1. Chris Klebl stuns field to capture cross-country gold

On any given Sunday, anyone can win, and Canada’s Chris Klebl proved it by coming out of nowhere to win the men’s 10 km sitting cross-country race on the final day of Paralympic competition in Sochi.

After failing to earn any medals in Turin in 2006 or Vancouver in 2010, the 42-year-old, who finished 21st in the 10K at last year’s world championships, was definitely not considered a medal threat coming into the event.

Klebl, of Canmore, Alta., took the lead over the pre-race favourites at the four-kilometre mark and never looked back, crossing the finish line in a time of 30 minutes, 52 seconds. Ukrainian Maksym Yarovyi finished 14.5 seconds back of Klebl to grab the silver medal, while Russia’s Grigory Murygin collected the bronze.

2. Brian McKeever makes Canadian Paralympic history

Legendary Canadian cross-country skier Brian McKeever, already a double gold medallist at the 2014 Paralympics, topped the podium again on Sunday in the men’s visually impaired 10 km race.

The win by the 34-year-old from Canmore, Alta., makes him the first Canadian Winter Paralympian to earn 10 gold medals in a career.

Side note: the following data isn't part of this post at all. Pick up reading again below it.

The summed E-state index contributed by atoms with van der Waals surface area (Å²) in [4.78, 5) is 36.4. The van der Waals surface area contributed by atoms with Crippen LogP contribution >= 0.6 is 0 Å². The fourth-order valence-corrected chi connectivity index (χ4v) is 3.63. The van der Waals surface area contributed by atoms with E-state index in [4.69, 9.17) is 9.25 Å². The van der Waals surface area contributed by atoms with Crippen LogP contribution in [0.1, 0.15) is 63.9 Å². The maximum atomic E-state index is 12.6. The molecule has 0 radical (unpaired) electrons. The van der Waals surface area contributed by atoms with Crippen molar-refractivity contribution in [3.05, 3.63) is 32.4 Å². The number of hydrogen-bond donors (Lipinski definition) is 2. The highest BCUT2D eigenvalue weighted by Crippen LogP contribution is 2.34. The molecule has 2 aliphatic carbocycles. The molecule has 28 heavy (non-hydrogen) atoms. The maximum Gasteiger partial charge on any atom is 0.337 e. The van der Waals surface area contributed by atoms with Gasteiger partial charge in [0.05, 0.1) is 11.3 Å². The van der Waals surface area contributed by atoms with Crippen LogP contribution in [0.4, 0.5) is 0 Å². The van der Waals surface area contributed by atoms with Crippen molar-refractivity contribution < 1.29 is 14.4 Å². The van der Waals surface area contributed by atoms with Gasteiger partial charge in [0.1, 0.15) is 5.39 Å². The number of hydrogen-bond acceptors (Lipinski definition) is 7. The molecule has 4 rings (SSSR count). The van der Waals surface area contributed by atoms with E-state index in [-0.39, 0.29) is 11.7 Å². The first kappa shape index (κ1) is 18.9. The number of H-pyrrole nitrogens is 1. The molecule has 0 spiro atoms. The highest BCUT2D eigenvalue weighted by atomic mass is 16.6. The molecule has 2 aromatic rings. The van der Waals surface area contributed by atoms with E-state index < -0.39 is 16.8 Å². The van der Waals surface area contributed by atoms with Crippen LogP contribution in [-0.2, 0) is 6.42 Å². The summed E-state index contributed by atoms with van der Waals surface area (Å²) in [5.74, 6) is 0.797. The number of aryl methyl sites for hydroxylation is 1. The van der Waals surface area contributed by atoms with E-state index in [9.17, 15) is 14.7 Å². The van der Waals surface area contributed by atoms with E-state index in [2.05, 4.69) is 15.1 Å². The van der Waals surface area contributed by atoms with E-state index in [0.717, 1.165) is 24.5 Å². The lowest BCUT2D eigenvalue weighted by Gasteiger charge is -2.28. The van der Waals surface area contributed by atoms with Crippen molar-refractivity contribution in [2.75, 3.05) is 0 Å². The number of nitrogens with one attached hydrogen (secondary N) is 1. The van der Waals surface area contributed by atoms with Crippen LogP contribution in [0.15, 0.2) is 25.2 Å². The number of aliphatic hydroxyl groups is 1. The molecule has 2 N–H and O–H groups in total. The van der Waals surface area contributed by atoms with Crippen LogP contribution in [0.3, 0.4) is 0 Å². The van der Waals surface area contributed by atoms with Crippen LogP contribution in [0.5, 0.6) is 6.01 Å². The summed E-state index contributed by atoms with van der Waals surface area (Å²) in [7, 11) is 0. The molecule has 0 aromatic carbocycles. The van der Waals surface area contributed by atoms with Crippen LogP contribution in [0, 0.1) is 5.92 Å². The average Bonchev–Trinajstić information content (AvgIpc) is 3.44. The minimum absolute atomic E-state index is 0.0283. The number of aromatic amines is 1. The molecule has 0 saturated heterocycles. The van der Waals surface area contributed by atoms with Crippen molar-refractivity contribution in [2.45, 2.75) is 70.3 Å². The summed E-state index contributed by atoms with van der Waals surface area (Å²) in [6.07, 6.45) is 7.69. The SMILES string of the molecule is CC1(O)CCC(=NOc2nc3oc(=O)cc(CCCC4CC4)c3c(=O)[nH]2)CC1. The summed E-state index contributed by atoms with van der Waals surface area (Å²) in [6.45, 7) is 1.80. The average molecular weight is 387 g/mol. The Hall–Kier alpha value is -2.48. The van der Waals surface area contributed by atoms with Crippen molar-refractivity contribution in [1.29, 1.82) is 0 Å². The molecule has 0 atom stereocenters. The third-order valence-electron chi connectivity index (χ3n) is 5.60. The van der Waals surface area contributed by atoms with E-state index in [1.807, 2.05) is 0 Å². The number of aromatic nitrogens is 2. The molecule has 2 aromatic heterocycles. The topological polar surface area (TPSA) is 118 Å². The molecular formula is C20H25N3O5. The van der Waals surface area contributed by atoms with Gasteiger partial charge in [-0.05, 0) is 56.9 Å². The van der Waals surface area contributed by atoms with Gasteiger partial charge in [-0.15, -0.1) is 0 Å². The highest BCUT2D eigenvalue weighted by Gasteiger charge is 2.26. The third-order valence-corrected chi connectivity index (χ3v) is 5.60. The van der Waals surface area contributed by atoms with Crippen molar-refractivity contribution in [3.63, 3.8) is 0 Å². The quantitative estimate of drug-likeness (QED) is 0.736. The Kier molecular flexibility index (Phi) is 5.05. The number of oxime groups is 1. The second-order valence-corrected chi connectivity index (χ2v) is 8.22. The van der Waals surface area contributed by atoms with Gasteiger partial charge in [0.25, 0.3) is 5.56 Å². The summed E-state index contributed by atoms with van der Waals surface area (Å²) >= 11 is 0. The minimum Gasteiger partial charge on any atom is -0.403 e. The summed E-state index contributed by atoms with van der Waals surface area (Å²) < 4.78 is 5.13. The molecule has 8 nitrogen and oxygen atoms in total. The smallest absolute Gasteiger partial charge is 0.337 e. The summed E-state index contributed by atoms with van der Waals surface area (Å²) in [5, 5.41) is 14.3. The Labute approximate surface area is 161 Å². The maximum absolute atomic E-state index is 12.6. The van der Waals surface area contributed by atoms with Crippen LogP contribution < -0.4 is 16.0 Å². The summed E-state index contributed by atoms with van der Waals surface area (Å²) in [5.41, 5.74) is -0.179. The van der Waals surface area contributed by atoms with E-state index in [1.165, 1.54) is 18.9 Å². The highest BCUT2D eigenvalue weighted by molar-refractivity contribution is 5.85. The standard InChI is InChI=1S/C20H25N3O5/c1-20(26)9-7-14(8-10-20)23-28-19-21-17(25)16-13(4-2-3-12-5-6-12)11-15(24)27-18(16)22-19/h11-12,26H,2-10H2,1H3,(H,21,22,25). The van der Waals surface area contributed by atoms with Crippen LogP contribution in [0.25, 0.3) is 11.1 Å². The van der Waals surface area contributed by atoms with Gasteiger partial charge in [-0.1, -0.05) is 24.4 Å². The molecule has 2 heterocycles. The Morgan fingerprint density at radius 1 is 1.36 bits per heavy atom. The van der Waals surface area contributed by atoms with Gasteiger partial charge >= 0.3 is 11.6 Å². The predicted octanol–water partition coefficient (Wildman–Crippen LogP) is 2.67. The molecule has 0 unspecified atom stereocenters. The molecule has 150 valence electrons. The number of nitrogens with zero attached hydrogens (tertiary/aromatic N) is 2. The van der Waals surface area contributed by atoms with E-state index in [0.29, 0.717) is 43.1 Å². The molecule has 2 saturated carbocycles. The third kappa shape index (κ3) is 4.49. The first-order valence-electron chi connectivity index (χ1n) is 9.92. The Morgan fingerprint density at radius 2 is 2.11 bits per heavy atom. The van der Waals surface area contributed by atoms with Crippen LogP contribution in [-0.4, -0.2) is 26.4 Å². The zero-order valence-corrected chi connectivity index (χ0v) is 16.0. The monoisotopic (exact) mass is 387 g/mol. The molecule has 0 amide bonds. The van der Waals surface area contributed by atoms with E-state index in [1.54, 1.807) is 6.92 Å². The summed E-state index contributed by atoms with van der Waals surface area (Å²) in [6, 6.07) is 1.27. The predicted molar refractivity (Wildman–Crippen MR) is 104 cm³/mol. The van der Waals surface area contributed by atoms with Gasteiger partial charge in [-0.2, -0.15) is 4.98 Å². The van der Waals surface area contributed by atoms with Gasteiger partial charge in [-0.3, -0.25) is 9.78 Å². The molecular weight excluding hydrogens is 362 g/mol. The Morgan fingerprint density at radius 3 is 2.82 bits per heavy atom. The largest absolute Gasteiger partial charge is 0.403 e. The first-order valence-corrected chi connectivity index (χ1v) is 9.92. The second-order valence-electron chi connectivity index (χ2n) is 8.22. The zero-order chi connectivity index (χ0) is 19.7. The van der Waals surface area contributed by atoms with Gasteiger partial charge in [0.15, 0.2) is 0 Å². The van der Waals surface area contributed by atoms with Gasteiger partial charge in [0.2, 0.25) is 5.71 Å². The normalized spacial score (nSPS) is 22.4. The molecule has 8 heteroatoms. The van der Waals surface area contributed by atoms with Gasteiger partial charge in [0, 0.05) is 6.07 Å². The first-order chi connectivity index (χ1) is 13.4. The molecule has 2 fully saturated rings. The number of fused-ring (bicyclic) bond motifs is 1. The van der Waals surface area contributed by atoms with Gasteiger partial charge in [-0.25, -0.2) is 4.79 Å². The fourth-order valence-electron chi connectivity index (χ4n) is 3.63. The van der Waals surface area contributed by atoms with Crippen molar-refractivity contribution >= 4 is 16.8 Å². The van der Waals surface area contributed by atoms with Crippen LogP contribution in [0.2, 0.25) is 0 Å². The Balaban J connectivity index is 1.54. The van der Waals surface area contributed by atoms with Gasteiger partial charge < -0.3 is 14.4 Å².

McKeever followed the same script that worked for him in the 1 km sprint, when he came from behind late in the race to win. This time, McKeever trailed Russian rival Stanislav Chokhlaev up until the final kilometre, before making a big final push in the final stretch to take the lead, winning his third gold medal in Sochi.

3.  Kimberley Joines' medal hopes dashed 

If the giant slalom was a one-run event, Canada’s Kimberley Joines would have had her first gold medal and second medal of the 2014 Paralympic Games.

The 33-year-old sit-skier had put herself in perfect position to win, after a solid first run gave her a 1.16 second advantage over second place heading into the final run.

Unfortunately, she joined the ranks of many skiers that have succumbed to the tough course conditions this week, as the native of Rossland, B.C., made too wide a turn early in her second run and failed to recover in time, forcing her to miss a gate and crash out of the competition.

Germany’s Anna Schaffelhuber found the course much more to her liking, clocking a time of 2:51:26 for her two runs to win the event. Austria’s Claudia Loesch finished second, 4.65 seconds back, while Schaffelhuber’s teammate, Anna-Lena Forster, grabbed the bronze.

With the giant slalom victory, Schaffelhuber became only the second athlete in history to sweep the alpine events at the Paralympics. Canadian Lauren Woolstencroft is the other skier to accomplish the feat, done in 2010.